I am today publishing the final report of the Government expert working group on football supporter ownership and engagement.
This is a report prepared by football, with the authorities that run the game, working together with supporter organisations that speak on behalf of fans up and down the land, with help from Government. It sets out a number of recommendations for what more can be done to encourage greater engagement between supporters and those that run their club, while also helping to remove barriers to supporter ownership, when such opportunities arise for credible supporters’ trusts to bid to own their club.
In bringing the various football interests together to report on issues creating barriers to supporter ownership and recommended action to overcome these, Government are fulfilling the commitment they made to the Culture Media and Sport Select Committee, following its inquiry into football governance in 2011 and the follow-up report in 2013.
The report recognises that football clubs play an important role in their local communities, and that supporter ownership is already happening at a number of football clubs, especially in the lower leagues. However, the path to achieving ownership has not been as straightforward as it seems, with supporters often without the necessary finance, expertise and opportunity to bid for their club when it becomes available.
This report sets out proposals to give supporters a fairer, more realistic chance of bidding for ownership should the opportunity arise. For example, administrators appointed for football club insolvencies will now be obliged to meet with the accredited supporter trust and given the opportunity to bid for ownership. Supporters can also apply to the Premier League and fans fund panel for assistance to help with professional fees to build a credible bid, and a database will be created of suitable professional experts, who are football fans, willing to provide pro-bono advice to supporters’ bids. It goes without saying that supporters should be given an opportunity to bid for their club if it has failed, cannot continue in its current state or if there is consent from an owner looking to sell.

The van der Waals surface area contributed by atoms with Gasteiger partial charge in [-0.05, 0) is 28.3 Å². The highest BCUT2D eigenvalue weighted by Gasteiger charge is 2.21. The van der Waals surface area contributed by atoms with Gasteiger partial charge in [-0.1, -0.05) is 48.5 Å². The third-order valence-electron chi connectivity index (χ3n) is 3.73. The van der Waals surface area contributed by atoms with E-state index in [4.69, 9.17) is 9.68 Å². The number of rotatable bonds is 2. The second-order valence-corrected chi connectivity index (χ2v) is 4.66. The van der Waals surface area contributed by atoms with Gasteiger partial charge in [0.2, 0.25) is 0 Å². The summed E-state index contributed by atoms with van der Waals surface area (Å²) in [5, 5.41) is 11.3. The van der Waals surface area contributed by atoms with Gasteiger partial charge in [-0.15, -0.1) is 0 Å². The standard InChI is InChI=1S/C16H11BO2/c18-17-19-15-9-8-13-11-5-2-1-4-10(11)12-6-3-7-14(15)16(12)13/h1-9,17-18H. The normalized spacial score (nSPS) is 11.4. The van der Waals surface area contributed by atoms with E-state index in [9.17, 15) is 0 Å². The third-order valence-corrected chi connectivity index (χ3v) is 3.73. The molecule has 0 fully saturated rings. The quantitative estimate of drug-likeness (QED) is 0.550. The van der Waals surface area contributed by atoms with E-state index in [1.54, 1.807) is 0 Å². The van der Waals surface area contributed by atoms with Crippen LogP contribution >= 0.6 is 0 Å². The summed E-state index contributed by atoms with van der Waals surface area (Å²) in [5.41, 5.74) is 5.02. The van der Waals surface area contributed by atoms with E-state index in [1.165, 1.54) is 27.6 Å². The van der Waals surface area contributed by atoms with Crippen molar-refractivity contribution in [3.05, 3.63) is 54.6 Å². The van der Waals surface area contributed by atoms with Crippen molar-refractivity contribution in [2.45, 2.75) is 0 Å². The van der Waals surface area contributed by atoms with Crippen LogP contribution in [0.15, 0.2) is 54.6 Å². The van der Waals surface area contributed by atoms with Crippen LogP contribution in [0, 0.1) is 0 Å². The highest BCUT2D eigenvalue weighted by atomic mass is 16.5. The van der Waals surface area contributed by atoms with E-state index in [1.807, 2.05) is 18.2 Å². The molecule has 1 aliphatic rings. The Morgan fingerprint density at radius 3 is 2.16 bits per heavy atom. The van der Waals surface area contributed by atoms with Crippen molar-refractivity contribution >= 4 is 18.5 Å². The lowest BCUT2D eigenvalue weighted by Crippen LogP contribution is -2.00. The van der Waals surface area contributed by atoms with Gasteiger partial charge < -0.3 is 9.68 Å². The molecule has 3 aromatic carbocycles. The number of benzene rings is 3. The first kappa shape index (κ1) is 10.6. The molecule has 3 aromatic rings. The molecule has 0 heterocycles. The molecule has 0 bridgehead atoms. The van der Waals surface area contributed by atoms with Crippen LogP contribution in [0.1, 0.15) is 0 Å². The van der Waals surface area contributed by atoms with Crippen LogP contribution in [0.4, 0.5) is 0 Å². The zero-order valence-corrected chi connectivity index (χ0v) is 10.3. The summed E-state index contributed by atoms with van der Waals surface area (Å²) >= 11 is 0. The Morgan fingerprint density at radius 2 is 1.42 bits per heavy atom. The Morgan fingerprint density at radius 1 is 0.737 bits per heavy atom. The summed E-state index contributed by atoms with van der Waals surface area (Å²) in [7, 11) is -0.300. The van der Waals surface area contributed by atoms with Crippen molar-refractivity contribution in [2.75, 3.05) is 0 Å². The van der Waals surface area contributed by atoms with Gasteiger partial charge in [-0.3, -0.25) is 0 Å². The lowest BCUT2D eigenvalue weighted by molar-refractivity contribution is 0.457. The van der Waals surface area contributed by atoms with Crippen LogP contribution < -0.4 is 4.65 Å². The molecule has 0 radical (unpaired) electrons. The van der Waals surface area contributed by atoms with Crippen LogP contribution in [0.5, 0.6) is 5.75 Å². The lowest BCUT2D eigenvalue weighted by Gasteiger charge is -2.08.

The Premier League has also agreed to provide an extra £1 million in funding—pending the outcome of the Ofcom investigation into how it sells its broadcasting rights—over the next three years via the fans fund to recognised football supporter organisations which provide a voice for supporters on ownership issues.
The report also asks Government to review the UK tax system, to see whether they may be able to offer incentives to supporter ownership bids, and community ownership in sport more generally. The Government will consider these proposals.
The report signals a need for there to be stronger dialogue between football club owners and a representative group of supporters on matters of strategic importance to the running of football clubs. This structured dialogue will provide a more inclusive way of ensuring supporters have access to strategic information, can discuss key issues with club owners and directors, and can hold them accountable. This should also foster improved relationships between fans groups and their clubs which may, over time, facilitate new opportunities for fans to invest in their clubs and encourage opportunities for collective share ownership.
Proposals outlined in the report have been approved by the various boards of the football authorities. The next step is for those boards to seek approval to these from their members and clubs, and where needed for these changes to be enshrined in their rulebooks. Government will work with them, where possible, to achieve this, and in doing so open up better supporter engagement with those that run their clubs and greater opportunities for supporter ownership.
I welcome this report and thank everyone involved, including the independent Chair Joanna Manning Cooper, for their hard work in the real progress that has been made. It shows what can be achieved with football and Government working together in partnership.
This report does not signal the end of the Government’s interest in supporter ownership and engagement. We will continue to review the situation and take further action if needed.
Government will also continue to challenge the football authorities to improve other areas in the governance and regulation in sport, including greater reform of their decision-making bodies, to make these more representative of the game.
The report of the expert working group is being deposited in the Libraries of both Houses and is available at:
Attachments can be viewed online at: http:// www.parliament.uk/writtenstatements